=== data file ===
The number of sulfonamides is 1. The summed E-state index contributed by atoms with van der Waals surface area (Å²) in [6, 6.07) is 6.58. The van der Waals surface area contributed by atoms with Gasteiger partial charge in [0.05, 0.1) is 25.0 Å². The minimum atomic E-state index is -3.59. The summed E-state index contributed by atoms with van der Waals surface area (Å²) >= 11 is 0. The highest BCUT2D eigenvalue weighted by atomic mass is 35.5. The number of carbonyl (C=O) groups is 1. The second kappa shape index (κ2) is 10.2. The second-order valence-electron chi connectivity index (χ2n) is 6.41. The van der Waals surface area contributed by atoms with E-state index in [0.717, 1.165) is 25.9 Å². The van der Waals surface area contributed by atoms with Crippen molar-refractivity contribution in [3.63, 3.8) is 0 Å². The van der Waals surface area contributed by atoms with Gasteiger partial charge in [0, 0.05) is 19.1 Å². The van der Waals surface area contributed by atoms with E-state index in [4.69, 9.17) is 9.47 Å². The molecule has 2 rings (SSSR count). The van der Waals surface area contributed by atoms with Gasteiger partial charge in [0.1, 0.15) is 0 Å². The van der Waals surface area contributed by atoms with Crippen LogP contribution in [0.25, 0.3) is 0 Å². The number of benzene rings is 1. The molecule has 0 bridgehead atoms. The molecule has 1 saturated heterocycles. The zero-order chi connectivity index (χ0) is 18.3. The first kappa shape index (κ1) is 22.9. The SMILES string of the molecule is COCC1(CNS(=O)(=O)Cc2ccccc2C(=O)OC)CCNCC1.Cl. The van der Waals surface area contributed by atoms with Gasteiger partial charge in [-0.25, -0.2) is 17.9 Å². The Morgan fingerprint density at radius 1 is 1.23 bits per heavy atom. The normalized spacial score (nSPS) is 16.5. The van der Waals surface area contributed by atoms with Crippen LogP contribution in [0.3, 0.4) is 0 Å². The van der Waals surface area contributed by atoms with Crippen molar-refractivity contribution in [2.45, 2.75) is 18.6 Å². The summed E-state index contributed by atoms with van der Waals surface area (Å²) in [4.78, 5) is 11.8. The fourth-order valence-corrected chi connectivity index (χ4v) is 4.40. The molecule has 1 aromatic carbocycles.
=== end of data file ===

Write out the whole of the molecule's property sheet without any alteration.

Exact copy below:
The number of sulfonamides is 1. The summed E-state index contributed by atoms with van der Waals surface area (Å²) in [6, 6.07) is 6.58. The van der Waals surface area contributed by atoms with Gasteiger partial charge in [0.05, 0.1) is 25.0 Å². The minimum atomic E-state index is -3.59. The summed E-state index contributed by atoms with van der Waals surface area (Å²) >= 11 is 0. The highest BCUT2D eigenvalue weighted by atomic mass is 35.5. The number of carbonyl (C=O) groups is 1. The second kappa shape index (κ2) is 10.2. The second-order valence-electron chi connectivity index (χ2n) is 6.41. The van der Waals surface area contributed by atoms with E-state index in [0.717, 1.165) is 25.9 Å². The van der Waals surface area contributed by atoms with Crippen molar-refractivity contribution in [3.63, 3.8) is 0 Å². The van der Waals surface area contributed by atoms with Gasteiger partial charge in [0, 0.05) is 19.1 Å². The van der Waals surface area contributed by atoms with E-state index in [4.69, 9.17) is 9.47 Å². The molecule has 2 rings (SSSR count). The van der Waals surface area contributed by atoms with Gasteiger partial charge in [0.1, 0.15) is 0 Å². The van der Waals surface area contributed by atoms with Crippen LogP contribution in [0.25, 0.3) is 0 Å². The number of benzene rings is 1. The molecule has 0 bridgehead atoms. The molecule has 1 saturated heterocycles. The zero-order chi connectivity index (χ0) is 18.3. The first kappa shape index (κ1) is 22.9. The SMILES string of the molecule is COCC1(CNS(=O)(=O)Cc2ccccc2C(=O)OC)CCNCC1.Cl. The van der Waals surface area contributed by atoms with Gasteiger partial charge in [-0.25, -0.2) is 17.9 Å². The Morgan fingerprint density at radius 1 is 1.23 bits per heavy atom. The normalized spacial score (nSPS) is 16.5. The van der Waals surface area contributed by atoms with Crippen LogP contribution in [0.3, 0.4) is 0 Å². The van der Waals surface area contributed by atoms with Crippen molar-refractivity contribution in [2.45, 2.75) is 18.6 Å². The summed E-state index contributed by atoms with van der Waals surface area (Å²) in [4.78, 5) is 11.8. The fourth-order valence-corrected chi connectivity index (χ4v) is 4.40. The molecule has 1 aromatic carbocycles.